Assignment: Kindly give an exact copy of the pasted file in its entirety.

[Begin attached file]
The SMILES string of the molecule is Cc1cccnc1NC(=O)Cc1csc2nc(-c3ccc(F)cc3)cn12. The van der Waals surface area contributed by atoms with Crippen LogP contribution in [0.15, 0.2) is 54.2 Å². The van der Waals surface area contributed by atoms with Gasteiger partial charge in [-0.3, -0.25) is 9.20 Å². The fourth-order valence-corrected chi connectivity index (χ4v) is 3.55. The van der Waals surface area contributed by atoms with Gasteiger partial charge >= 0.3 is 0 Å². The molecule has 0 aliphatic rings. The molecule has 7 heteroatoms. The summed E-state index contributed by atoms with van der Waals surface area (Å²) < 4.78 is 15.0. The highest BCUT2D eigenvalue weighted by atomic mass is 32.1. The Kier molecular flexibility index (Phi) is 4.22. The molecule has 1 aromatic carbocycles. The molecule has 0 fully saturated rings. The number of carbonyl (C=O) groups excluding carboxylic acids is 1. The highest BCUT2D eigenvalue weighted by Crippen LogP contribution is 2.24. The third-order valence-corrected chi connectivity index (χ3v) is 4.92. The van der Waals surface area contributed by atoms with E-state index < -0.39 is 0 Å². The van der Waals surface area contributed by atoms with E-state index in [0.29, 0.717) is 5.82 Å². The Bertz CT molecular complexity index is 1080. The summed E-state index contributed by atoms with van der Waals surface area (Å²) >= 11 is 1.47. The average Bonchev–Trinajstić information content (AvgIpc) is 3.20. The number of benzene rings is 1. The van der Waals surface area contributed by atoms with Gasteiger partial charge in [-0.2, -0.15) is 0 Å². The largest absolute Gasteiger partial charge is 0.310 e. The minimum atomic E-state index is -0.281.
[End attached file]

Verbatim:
The SMILES string of the molecule is Cc1cccnc1NC(=O)Cc1csc2nc(-c3ccc(F)cc3)cn12. The van der Waals surface area contributed by atoms with Crippen LogP contribution in [0.15, 0.2) is 54.2 Å². The van der Waals surface area contributed by atoms with Gasteiger partial charge in [-0.3, -0.25) is 9.20 Å². The fourth-order valence-corrected chi connectivity index (χ4v) is 3.55. The van der Waals surface area contributed by atoms with Gasteiger partial charge >= 0.3 is 0 Å². The molecule has 0 aliphatic rings. The molecule has 7 heteroatoms. The summed E-state index contributed by atoms with van der Waals surface area (Å²) < 4.78 is 15.0. The highest BCUT2D eigenvalue weighted by atomic mass is 32.1. The Kier molecular flexibility index (Phi) is 4.22. The molecule has 1 aromatic carbocycles. The molecule has 0 fully saturated rings. The number of carbonyl (C=O) groups excluding carboxylic acids is 1. The highest BCUT2D eigenvalue weighted by Crippen LogP contribution is 2.24. The third-order valence-corrected chi connectivity index (χ3v) is 4.92. The van der Waals surface area contributed by atoms with E-state index < -0.39 is 0 Å². The van der Waals surface area contributed by atoms with E-state index in [0.29, 0.717) is 5.82 Å². The Bertz CT molecular complexity index is 1080. The summed E-state index contributed by atoms with van der Waals surface area (Å²) >= 11 is 1.47. The average Bonchev–Trinajstić information content (AvgIpc) is 3.20. The number of benzene rings is 1. The van der Waals surface area contributed by atoms with Gasteiger partial charge in [-0.2, -0.15) is 0 Å². The largest absolute Gasteiger partial charge is 0.310 e. The minimum atomic E-state index is -0.281.